CENSOR THIS

Censor This
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CENSOR THIS



Written by Betty Wood
Photos and illustrations by Ahmed Jadallah/Reuters, Reporters Without Borders, Stefan R. Landsberger
23 Tuesday 23rd August 2011


Colonel Muammar Gaddafi image by Ahmed Jadallah


As Gaddafi and his loyalist supporters were forced to make a 'strategic' retreat from his compound in Tripoli internet connections across Libya intermittenly started blinking back into life, waging their own battle to maintain connectivity to the global superhighway. Although unstable during the bursts of connection, Libyans took to the internet to post Twitter and Facebook updates of Gaddafi's withdrawal.

It's no understatement that the internet is the world's most powerful medium. Within a second, information can be transmitted from one side of the world to millions of people a thousand miles away - it is convenient, increases the information at our disposal and can make life easier. Which is precisely the reason why in so many countries the internet is carefully monitored, controlling the information that reaches people in their homes.


Infographic by Reporters without Borders showing internet sensorship by country

But it's not just Egypt, Libya and the other so-called Arab Spring countries that are subject to online  scrutiny from above - China, the world's largest economy, is also one of the heaviest for online policing. Owned by the Ministry of Public Security, the Golden Shield Project aka the Great Firewall of China blocks any IP addresses from being routed through to mainland China when containing pornographic, anti-government, Falun Gong spiritual and Taiwanese material. Even Facebook has fallen foul of Chinese censors along with Twitter, Blogspot, Youtube and Google+ meaning that the information and media transmitted within China is less open to 'spontaneous' reaction. Dissident views cannot be expressed openly online - an illegal act in the communist country. According to Amnesty International, China “has the largest recorded number of imprisoned journalists and cyber-dissidents in the world.”

Protest is serious business as is our right to uphold it, which is why the recent London riots have provoked such a furious debate in the Houses of Commons and across the media. Following the revelation that the riots were organised largely through Blackberry Messenger and Twitter, David Cameron announced to parliament the government's plans to look at banning access to social media websites for individuals thought to be planning criminal activities.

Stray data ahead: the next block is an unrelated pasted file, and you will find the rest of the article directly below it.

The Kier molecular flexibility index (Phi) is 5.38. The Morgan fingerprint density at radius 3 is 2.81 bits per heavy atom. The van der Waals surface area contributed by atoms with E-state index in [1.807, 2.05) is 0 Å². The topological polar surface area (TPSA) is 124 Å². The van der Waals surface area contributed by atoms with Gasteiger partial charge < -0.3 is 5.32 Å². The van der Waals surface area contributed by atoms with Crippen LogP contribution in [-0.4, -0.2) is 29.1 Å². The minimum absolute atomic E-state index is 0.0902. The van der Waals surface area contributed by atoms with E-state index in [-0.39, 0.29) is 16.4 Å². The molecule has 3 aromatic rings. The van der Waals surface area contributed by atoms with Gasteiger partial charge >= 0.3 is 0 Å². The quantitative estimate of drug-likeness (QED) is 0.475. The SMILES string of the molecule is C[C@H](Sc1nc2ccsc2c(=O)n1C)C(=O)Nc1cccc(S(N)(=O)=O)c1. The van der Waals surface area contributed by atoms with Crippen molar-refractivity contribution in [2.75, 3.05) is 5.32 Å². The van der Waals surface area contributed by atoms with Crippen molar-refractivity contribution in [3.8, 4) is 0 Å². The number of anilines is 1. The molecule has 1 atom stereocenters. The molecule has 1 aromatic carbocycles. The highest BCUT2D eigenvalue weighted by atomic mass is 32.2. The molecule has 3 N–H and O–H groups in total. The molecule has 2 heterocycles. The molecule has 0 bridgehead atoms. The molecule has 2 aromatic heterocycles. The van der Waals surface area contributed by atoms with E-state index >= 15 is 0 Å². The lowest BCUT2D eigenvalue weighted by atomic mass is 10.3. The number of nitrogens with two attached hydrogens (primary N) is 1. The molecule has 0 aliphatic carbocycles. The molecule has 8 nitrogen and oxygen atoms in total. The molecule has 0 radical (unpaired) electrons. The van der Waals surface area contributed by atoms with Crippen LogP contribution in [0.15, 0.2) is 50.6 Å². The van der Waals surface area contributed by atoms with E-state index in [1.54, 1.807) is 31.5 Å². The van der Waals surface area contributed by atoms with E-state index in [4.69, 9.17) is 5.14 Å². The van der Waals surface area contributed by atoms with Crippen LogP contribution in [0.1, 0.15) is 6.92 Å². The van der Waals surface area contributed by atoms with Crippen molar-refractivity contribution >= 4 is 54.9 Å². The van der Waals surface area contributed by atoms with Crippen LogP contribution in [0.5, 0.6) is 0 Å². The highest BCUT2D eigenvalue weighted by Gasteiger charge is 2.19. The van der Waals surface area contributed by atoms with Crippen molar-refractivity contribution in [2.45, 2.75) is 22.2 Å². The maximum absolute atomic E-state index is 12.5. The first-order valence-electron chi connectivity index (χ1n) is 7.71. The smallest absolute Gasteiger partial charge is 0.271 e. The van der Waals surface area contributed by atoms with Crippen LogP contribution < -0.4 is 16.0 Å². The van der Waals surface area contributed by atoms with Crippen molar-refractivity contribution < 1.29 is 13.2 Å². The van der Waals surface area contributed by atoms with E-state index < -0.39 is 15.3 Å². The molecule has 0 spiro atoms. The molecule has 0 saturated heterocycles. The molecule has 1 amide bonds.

Infographic venn diagram showing reasons for censorship by nation

In America, similar measures are already being used. Following planned protests in the San Francisco Bay area against the killing of Charles Hill - a 45-year-old man shot dead by a police officer, officials at San Francisco's Bay Area Transit system limited mobile phone access during a planned protest. The block preventing users from placing calls and using programmes such as Twitter from their devices. Although the planned protest did not materialise, in a statement the police defended their right to intervene arguing protesters had "stated they would use mobile devices to coordinate their disruptive activities and communicate about the location and number of BART Police."

But Greenwich University Social Media expect Dr Paola Tubaro argues 'any move by the government to regulate or restrict social media, such as Twitter or Facebook, or popular instant messenger BBM, would result in future civil unrest and higher levels of violence'. She joins the legion of individuals who have questioned the government's right to censor.

Meanwhile, back in China, David Cameron’s response to the riots has garnered a nod of approval from the Chinese government; “media in the US and Britain used to criticize developing countries for curbing freedom of speech. Britain’s new attitude will help appease the quarrels between East and West over the future management of the Internet.” Reported via Boing Boing, surely this endorsement is evidence enough that our attitude to social media platforms and censorship of the internet is heading into dangerous waters.

 

What are your thoughts? Is censorship a necessary evil, or just an example of tech-age tyranny?

Don't Panic attempt to credit photographers and content owners wherever possible, however due to the sheer size and nature of the internet this is sometimes impractical or impossible. If you see any images on our site which you believe belong to yourself or another and we have incorrectly used it please let us know at panic@dontpaniconline.com and we will respond asap.



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